3

I'm trying to run a .vbs file as a scheduled task through Windows Task Scheduler. Under the 'General' tab, when I select "Run only when user is logged on", the script executes as expected.

However, when I select "Run whether user is logged on or not", and enter the appropriate credentials, the task runs at the scheduled time, but the script does not actually run. I've already tried running the script under wscript.exe as well as cscript.exe, but no luck with either.

EDIT: Even if I am logged in when the task begins, the script will still not run under the "logged in or out" setting.

Additional info: The purpose of this scheduled task is to run before I arrive at work. I've already configured my BIOS to startup at a predetermined time (06:00), and set the Task Scheduler to run at 06:27. I've successfully tested the BIOS startup, as well as the script itself (including using the Task Scheduler to run it). Therefore, the only weak link I can find is the option to "Run whether the user is logged on or not".

I'm running Windows 7 Enterprise.

Any help would be appreciated!

  • Not sure its possible to do this. Both WScript & CScript require output which is considered "desktop interaction". Some more details (a literal console app, instead of WScript/CScript, but the same rules apply) stackoverflow.com/questions/1369236/… – Marvin Smit Sep 8 '14 at 21:06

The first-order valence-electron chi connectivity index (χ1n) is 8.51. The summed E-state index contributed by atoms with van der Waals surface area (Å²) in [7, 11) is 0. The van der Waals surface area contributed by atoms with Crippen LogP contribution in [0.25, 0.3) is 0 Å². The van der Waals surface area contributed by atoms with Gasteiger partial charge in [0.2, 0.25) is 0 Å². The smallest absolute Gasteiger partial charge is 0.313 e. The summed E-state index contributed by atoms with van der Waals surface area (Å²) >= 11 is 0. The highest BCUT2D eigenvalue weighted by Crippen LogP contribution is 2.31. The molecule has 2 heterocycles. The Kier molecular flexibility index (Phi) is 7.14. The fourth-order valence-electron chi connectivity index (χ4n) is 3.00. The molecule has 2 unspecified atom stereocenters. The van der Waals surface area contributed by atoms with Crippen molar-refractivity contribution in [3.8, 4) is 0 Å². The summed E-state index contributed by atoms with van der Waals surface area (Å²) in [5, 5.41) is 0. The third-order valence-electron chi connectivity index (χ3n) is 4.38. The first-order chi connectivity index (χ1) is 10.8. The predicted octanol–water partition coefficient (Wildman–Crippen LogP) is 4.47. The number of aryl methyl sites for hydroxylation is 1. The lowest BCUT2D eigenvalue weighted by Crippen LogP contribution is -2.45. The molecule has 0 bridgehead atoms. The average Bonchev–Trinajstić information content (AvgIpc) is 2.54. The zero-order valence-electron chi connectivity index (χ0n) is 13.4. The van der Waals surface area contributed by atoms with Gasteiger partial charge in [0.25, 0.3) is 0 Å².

• What you're saying makes sense, however shouldn't the script then execute properly when I am logged in (see edit)? That being said, would scheduling a task to LOG IN first before attempting to run the script solve this problem? (I will test this shortly). – Arne Sep 8 '14 at 21:18
  • Okay I've done some more research: social.technet.microsoft.com/Forums/windows/en-US/… I think that the "desktop interaction" issue may be the cause of this problem. – Arne Sep 8 '14 at 21:25
  • AFAIK; an aborted script doesn't report anything. Hence you can see the start of the process, but it abort on "no input/output channel" is my guess. silently failing the execution of the script. – Marvin Smit Sep 8 '14 at 21:34
4

This is because normally it would run the script using the shell handler, which by default is wscript.exe. When there's no desktop environment (because no-one is logged-in) it would fail and abort script execution (or rather, not run the script in the first place).

To fix this, instead of running the .vbs file directly, change it to run cscript.exe (the command-line script runtime program) with the script's filename passed as the first argument. Also be sure to ensure you don't have any InputBox or MessageBox calls (instead use WScript.Echo to return messages to the user: wscript displays message-boxes, but cscript will write it to the console.

| improve this answer | |
  • I've already tried running cscript.exe with the script's filename as the argument, but the task has simply "completed" without running the script. I also checked the script, and there are no calls to MessageBox or InputBox. – Arne Sep 8 '14 at 21:12
  • @Arne what is the "Last Run Result" of the task? What is the exact command you're running? Did you enclose the script filename in quotes? – Dai Sep 9 '14 at 4:01
  • I've played around with a few variations on the command, but I'm currently using cscript.exe in the "Start Program/Script" box, and passing a couple options and the script filename as the optional argument (in quotations): //nologo //B "C:\folder\myscripthere.vbs" – Arne Sep 9 '14 at 22:58

Your Answer

By clicking “Post Your Answer”, you agree to our terms of service, privacy policy and cookie policy

Not the answer you're looking for? Browse other questions tagged or ask your own question.